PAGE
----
Tuning-In Intervention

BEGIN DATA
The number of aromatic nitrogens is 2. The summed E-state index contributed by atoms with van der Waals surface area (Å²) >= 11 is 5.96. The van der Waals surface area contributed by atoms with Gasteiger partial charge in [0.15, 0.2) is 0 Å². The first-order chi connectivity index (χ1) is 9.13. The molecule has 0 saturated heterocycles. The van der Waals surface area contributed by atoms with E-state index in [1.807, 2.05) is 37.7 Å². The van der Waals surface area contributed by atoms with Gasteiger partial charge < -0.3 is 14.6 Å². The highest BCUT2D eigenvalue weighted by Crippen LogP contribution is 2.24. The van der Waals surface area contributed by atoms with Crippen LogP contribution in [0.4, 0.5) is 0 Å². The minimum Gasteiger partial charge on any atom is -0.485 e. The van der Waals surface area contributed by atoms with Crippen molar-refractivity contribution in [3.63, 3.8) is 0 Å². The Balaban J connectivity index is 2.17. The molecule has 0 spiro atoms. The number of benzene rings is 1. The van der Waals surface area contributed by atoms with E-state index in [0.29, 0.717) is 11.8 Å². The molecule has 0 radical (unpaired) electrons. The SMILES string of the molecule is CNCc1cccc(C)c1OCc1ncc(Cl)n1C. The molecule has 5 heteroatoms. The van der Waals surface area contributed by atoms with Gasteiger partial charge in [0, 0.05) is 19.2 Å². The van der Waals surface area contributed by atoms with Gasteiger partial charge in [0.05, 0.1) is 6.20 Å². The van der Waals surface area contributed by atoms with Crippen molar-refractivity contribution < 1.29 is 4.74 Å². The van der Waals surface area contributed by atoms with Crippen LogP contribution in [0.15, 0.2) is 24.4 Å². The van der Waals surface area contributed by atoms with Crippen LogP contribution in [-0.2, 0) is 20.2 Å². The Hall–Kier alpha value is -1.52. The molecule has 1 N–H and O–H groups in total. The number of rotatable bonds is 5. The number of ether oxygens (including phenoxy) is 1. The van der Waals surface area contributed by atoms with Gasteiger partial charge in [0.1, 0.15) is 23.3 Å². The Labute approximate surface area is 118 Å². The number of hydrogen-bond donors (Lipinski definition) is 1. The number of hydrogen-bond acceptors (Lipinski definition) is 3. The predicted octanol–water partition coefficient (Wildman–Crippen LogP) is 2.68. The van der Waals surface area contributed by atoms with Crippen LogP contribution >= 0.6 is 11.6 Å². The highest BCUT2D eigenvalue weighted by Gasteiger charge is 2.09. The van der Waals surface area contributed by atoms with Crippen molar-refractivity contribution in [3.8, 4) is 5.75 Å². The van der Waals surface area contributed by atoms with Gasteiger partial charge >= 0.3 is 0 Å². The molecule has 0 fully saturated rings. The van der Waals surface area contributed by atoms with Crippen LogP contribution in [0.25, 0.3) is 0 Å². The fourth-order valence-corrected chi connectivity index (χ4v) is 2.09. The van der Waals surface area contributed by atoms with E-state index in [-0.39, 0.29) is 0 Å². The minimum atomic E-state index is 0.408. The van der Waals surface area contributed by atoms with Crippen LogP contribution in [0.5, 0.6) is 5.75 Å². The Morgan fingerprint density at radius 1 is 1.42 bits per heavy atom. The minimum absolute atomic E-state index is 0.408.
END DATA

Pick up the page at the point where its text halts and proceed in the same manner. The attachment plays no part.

"As we walk the streets our bodies pierce magnetic fields." So begins artist Ricardo Miranda Zuniga's statement regarding his installation, "On Transmitting Ideology" at Philadelphia alternative art space, Vox Populi. This poetic preface underscores the ubiquity of radio waves, in our world, and the potential power of transmission. For while many of the powerful states and dictators Zuniga's work critiques use the airwaves as a means of broadcasting political dogma, the artist takes the space back in his own transmissions. For the show at Vox Populi, he will present an installation of wooden guns in which are embedded radios "broadcasting declarations on freedom and transformation in our society." The AK-47s and Uzis crafted by Zuniga take aim at the mass media and their role in disseminating ideology. This installation is accompanied by a screening of two new video works "that question the outcome of popular notions of freedom, liberty, and the power of capital." Both pieces touch on the political and personal struggles associated with immigration. Carreta Nagua, Siglo 21 (2007) is an animated narrative that also addresses aging and cultural and familial loss through the perspective of two aging TV superheroes, voiced by the artist's parents, and El Rito Apasionado (2007) "takes place in a hotel room where three Guevarrian Neo-Marxist Latino Terror Revolutionaries from Cuba, Nicaragua and Mexico gather to prepare an act against the history of U.S. intervention." Together, these projects exemplify Zuniga's forte for not only performing powerful interventions, but also interrogating the rhetoric of interventionist art and actions. "On Transmitting Ideology" will be open March 7-30. - Marisa Olson

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